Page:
Like the leaning, sinking Millennium Tower, this building ought to be a source of introspection for this department and this city.
It’s a site where a veteran district inspector says a DBI senior inspector kept him from doing his job, and enabled a powerful and influential builder to skirt rules and processes others are expected to follow. This site is also not an anomaly.
‘I’d have done things differently’
The problem, in Schroeder’s view, isn’t just that he was forbidden from doing his job. It’s that when the Department of Building Inspection finally intervened, it continued to treat Murphy with kid gloves.
“With all due respect,” Schroeder says, “I’d have done things differently.”
He’d have put in a stop work order when 3418 26th St. was still just a hole in the ground. He’d have called for inspections on every story of the building; he’d have requested to see walls and foundations opened up and analyzed; he may have opted for a ground-penetrating radar to inspect beneath the poured concrete.
There are, in fact, no recorded foundation inspections on this site. None. The “rough framing” inspection was conducted by senior inspector Bernie Curran in June 2013, when the building was already five stories high.
My questions to DBI about how Curran could manage an inspection of the building’s wooden exoskeleton and endoskeleton (its “rough framing”) on a largely completed five-story structure received the following response:
The engineering report, once reviewed by DBI, would constitute compliance with inspection requirements and give an inspector the authority to approve the foundation work and conduct inspections on subsequent addendum [sic]. Dan Lowery approved the foundation work, thus giving Curran the authority to conduct inspections on the rough framing.
In other words, my questions were not answered. The Department of Building Inspection specializes in inspecting buildings, but there were no DBI inspections of this building’s foundation. And the engineering report — which is being used to substitute for those actual inspections — was penned by Rodrigo Santos.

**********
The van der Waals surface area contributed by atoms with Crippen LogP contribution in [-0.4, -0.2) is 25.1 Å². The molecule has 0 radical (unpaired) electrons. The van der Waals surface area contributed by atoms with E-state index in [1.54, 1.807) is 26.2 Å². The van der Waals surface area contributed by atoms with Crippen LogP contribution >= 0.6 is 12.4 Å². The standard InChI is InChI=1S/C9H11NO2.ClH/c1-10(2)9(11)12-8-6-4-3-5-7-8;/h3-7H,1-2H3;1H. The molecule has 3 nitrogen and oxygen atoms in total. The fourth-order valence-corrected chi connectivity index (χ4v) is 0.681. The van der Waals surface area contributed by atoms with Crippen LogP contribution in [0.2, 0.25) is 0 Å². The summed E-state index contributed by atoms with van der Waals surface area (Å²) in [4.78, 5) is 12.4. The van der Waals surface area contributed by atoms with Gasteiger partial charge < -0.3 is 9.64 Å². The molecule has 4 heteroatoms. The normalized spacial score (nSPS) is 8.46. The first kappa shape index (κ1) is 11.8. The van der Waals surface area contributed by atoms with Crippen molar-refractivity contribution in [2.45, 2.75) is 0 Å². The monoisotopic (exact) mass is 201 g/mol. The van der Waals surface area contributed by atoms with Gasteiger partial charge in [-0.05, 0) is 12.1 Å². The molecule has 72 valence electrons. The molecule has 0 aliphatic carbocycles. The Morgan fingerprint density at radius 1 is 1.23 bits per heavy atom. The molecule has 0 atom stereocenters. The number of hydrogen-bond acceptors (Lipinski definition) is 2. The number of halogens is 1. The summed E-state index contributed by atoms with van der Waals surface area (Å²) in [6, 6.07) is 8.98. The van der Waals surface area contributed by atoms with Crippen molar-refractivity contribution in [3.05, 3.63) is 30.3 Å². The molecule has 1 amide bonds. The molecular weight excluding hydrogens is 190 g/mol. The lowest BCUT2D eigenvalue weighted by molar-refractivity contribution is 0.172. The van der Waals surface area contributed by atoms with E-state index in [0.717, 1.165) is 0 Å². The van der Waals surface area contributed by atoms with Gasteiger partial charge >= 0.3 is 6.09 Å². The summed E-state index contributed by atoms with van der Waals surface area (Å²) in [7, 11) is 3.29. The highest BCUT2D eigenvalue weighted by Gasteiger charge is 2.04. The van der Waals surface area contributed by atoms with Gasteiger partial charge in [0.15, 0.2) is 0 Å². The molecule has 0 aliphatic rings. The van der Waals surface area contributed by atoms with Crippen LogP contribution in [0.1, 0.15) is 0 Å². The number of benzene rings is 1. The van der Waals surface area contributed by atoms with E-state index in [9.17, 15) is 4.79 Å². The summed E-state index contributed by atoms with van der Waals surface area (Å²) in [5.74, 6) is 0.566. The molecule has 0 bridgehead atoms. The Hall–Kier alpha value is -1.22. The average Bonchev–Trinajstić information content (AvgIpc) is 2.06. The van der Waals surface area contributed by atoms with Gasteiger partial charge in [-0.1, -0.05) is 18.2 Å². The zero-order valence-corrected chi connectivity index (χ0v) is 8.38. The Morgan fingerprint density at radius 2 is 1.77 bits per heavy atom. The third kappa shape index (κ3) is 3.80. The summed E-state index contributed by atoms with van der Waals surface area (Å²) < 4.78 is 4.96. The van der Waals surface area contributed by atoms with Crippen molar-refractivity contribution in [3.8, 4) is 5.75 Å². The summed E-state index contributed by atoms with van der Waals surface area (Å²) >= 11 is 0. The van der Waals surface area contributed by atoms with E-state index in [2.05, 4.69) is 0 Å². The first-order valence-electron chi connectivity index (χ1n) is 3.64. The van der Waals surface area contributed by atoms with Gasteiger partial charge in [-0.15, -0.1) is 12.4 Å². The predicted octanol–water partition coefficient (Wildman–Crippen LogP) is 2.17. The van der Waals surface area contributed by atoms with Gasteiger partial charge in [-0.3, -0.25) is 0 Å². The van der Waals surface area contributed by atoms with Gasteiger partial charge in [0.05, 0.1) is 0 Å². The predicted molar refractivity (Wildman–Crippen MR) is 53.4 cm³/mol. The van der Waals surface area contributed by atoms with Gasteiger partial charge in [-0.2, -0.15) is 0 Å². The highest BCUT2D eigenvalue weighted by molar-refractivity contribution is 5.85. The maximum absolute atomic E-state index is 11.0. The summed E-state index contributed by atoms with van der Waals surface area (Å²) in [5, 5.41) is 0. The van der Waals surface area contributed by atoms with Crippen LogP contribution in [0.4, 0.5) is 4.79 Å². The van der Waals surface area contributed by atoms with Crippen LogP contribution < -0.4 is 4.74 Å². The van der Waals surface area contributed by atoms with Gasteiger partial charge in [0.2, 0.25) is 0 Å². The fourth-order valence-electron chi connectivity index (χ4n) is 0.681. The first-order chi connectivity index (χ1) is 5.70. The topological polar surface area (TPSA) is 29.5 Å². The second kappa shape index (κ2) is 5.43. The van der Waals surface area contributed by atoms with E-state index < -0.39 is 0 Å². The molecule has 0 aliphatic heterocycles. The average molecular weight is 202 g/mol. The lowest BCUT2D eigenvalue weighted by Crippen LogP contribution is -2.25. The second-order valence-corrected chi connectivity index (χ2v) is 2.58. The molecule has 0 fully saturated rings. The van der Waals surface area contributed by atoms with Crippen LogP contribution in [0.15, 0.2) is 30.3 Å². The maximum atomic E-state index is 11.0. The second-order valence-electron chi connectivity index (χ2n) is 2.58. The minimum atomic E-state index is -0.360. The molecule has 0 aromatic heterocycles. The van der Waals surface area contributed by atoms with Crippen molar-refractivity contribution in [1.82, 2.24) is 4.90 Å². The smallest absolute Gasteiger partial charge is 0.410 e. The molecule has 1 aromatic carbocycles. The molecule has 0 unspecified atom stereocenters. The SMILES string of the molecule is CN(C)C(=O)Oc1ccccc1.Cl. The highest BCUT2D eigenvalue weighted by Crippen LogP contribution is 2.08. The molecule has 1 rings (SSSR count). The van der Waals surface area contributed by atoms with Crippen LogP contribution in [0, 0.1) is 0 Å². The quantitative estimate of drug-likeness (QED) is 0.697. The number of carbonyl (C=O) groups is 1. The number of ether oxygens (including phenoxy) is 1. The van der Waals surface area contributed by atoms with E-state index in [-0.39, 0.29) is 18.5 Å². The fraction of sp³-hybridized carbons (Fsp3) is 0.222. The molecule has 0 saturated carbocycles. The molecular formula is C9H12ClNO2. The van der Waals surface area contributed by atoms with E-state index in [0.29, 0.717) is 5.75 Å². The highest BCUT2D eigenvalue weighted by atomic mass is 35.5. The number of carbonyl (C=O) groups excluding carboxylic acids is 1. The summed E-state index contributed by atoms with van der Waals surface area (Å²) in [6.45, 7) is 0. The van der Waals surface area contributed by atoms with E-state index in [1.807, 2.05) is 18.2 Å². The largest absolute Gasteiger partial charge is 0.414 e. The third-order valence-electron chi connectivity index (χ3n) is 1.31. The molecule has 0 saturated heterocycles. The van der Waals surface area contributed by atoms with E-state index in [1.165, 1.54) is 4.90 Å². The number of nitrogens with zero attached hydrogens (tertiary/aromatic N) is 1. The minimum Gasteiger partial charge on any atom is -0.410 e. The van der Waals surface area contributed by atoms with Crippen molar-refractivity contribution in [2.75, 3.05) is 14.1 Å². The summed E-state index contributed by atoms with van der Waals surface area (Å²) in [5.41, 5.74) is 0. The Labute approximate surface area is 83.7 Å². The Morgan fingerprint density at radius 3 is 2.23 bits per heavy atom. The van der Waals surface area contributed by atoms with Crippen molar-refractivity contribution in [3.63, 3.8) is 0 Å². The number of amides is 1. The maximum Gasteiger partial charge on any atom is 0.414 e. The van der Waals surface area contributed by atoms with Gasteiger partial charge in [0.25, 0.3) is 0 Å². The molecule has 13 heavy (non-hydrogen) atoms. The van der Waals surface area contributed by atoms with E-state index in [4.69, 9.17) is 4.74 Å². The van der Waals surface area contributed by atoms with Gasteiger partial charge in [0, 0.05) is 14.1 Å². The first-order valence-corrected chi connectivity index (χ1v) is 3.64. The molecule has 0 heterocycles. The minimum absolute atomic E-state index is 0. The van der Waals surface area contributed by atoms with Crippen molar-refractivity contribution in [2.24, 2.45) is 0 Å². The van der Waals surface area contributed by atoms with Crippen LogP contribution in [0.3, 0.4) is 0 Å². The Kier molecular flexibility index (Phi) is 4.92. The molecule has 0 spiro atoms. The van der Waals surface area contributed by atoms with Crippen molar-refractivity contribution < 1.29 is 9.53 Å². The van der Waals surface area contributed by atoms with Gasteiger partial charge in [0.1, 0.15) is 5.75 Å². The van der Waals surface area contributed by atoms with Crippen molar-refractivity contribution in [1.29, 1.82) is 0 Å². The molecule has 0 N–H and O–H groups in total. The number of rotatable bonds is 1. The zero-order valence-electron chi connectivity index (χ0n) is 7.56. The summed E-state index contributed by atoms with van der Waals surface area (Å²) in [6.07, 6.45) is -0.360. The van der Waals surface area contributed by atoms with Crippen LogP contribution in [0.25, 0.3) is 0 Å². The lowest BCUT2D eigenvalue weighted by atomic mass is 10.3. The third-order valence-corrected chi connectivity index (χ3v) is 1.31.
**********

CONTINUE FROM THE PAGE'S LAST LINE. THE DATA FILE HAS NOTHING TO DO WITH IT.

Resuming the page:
Santos, like Curran, is now an accused federal criminal; the two were in August 2021 charged with setting up a permits-for-donation bribery scheme. Santos was also in 2020 accused of stealing hundreds of thousands of dollars of his clients’ money via check fraud. The City Attorney in 2020 charged him with forgery regarding dangerous, unwarranted excavations he oversaw as a structural engineer.
Going through DBI’s computer system, you’ll see Santos’ name attached to scads of projects, including the one at 26th Street. You’ll also see Schroeder listed as the inspector there, even though he says he was kept off the site.
When DBI officials suggested I talk to the inspector whose name was on the records, I took them up on the offer; the department facilitated our interview and, clearly, didn’t tell Schroeder what to say.
During a June 2021 sworn deposition, O’Riordan described Schroeder as “honest.” He also described him as “even-handed” and someone who never “showed favoritism to anyone above anyone else.”
On Murphy’s project, it appears that would’ve been a problem.
‘There’s a fallacy in that’
Before his June retirement as building inspector in the code enforcement division, Norman Gutierrez was perhaps the Department of Building Inspection’s longest-serving employee. He completed a master’s in architecture at UC Berkeley, was hired by The City in 1987 and worked at DBI for 34 years.